The analysis of Cheddar Man's mitochondrial DNA by Bryan Sykes in 1996 was broadcast on a regional television programme in the UK, Once Upon a Time in the West. The programme emphasised the connection between Cheddar Man and a history teacher from a local school, both of whom belonged to mitochondrial DNA haplogroup U5, although this cannot demonstrate a direct connection between Cheddar Man and this individual, and many people with the same mtDNA haplogroup could probably be found even within the local area. The programme generated coverage in national and international media, which focused mainly on the supposed relationship between Cheddar Man and the local history teacher, and failed to emphasise that mitochondrial DNA is only passed on through the mother, and makes up only a small proportion of an individual's genome.
In 2018 the publication of the genetics study by Brace et al. and subsequent facial reconstruction of a dark-skinned Cheddar Man resulted in widespread media coverage which again described Cheddar Man as the 'first Brit', and led to discussion on social media involving themes of immigration, national identity, race, and Brexit. The study was interpreted both as an anti-racist response to anti-immigration arguments and as left-wing academic propaganda. Cheddar Man's predicted dark skin colour and the expertise of the authors of the study have been disputed on social media.
- These predictions were obtained using a multinomial logistic regression model based on a panel of 36 carefully selected SNPs with a low sensitivity of 0.26 for classifying intermediate skin (compared to 0.99 and 0.90 for white and black skin, respectively). The accuracy of the model used could be further improved with "additional (but currently unknown) SNP predictors once identified via future GWAS".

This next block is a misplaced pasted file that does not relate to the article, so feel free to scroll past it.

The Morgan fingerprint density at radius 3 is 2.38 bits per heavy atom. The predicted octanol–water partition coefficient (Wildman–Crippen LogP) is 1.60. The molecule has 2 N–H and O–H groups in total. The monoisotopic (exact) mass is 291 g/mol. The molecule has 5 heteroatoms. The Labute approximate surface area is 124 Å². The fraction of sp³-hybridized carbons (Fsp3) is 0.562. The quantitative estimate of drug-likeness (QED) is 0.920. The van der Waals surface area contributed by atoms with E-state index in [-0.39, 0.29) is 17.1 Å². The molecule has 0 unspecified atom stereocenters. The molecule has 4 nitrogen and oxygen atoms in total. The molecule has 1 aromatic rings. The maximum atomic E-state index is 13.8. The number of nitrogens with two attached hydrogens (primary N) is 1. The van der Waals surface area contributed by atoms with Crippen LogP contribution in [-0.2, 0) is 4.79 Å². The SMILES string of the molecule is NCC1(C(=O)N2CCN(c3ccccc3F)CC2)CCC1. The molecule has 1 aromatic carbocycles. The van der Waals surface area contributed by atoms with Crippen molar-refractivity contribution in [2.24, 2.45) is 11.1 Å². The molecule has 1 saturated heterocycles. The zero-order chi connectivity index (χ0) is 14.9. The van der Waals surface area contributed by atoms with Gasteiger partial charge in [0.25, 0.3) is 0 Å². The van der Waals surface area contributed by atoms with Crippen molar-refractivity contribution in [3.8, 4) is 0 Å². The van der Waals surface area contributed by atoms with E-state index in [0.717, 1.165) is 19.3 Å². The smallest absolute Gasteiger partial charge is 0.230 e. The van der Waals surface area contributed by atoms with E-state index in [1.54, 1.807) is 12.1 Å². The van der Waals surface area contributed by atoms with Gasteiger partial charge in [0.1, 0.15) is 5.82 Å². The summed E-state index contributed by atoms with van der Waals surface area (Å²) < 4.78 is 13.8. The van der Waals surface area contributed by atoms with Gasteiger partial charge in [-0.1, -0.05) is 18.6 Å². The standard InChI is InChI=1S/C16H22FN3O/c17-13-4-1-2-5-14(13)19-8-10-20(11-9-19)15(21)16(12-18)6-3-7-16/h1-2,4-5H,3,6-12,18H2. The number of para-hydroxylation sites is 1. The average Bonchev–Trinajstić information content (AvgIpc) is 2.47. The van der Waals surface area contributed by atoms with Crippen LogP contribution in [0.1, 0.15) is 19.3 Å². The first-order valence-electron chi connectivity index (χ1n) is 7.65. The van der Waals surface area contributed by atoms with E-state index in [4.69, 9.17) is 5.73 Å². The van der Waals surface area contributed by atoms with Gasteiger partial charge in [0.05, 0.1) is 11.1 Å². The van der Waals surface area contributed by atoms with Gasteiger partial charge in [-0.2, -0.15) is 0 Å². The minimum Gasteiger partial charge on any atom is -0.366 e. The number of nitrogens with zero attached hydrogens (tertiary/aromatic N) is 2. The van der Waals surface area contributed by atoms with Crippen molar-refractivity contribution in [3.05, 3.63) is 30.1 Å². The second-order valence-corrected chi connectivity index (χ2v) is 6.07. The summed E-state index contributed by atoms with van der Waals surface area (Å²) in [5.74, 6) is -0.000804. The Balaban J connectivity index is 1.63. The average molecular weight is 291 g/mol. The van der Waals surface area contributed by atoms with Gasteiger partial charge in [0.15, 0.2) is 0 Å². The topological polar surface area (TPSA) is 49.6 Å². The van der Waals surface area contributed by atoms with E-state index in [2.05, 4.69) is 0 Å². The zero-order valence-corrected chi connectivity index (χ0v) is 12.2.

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- Brace, Selina; Diekmann, Yoan; Booth, Thomas J.; Faltyskova, Zuzana; Rohland, Nadin; Mallick, Swapan; Ferry, Matthew; Michel, Megan; Oppenheimer, Jonas; Broomandkhoshbacht, Nasreen; Stewardson, Kristin; Walsh, Susan; Kayser, Manfred; Schulting, Rick; Craig, Oliver E.; Sheridan, Alison; Pearson, Mike Parker; Stringer, Chris; Reich, David; Thomas, Mark G.; Barnes, Ian (2019), "Ancient genomes indicate population replacement in Early Neolithic Britain", Nature Ecology & Evolution, 3 (5): 765–771, doi:10.1038/s41559-019-0871-9, PMC 6520225, PMID 30988490 Supplementary Material (p.18-19): "This individual has light or blue/green eye colour, it is not light blue, there are elements of brown/yellow in the eye to give a proposed perceived green colour. Better coverage at the low sequenced marker would clarify this but blue/hazel cannot be ruled out. It is certainly not a brown eyed or clear blue-eyed individual... Skin pigmentation [assumptions about missing information omitted] The following range for skin pigmentation prediction is possible for this individual with these parameters:... Intermediate 0.152 - 0.038 Dark-Black 0.848 - 0.962 Final prediction: Dark/Dark-to-Black skin If we omit the three missing alleles, our tool produces 0.752 and 0.248 probabilities for the intermediate and dark-black category respectively, changing the prediction ranges to 0.752- 0.038 and 0.248-0.962. However, note that this completely removes the locus from the prediction model; hence the prediction will not perform optimally (how the prediction model was made). It is therefore best to have some allele present to infer the most probable range for Cheddar Man and we derive the ranges above from the extreme allele constellations only. Explanation: The missing loci certainly impact on this prediction; however, utilizing the input of all ancestral alleles is the preferred option over the use of the derived alleles at these loci – hence 0.152 for intermediate and 0.848 for Dark-to-Black would be the most probable profile. That being said a broad range is present in both the intermediate and dark-black categories due to the missing loci. Also, this effect of skipping a skin pigmentation prediction category with regards probability values, tends to be observed more often in admixed individuals. What is important to note is the input of the dark-black prediction is significant on the intermediate category and therefore it is acceptable to propose a dark complexion individual over an intermediate/light prediction even though the intermediate range is present. It is unlikely that this individual has the darkest possible pigmentation, but it cannot be ruled out. Better sequencing coverage would clarify to what degree this individual has a dark complexion."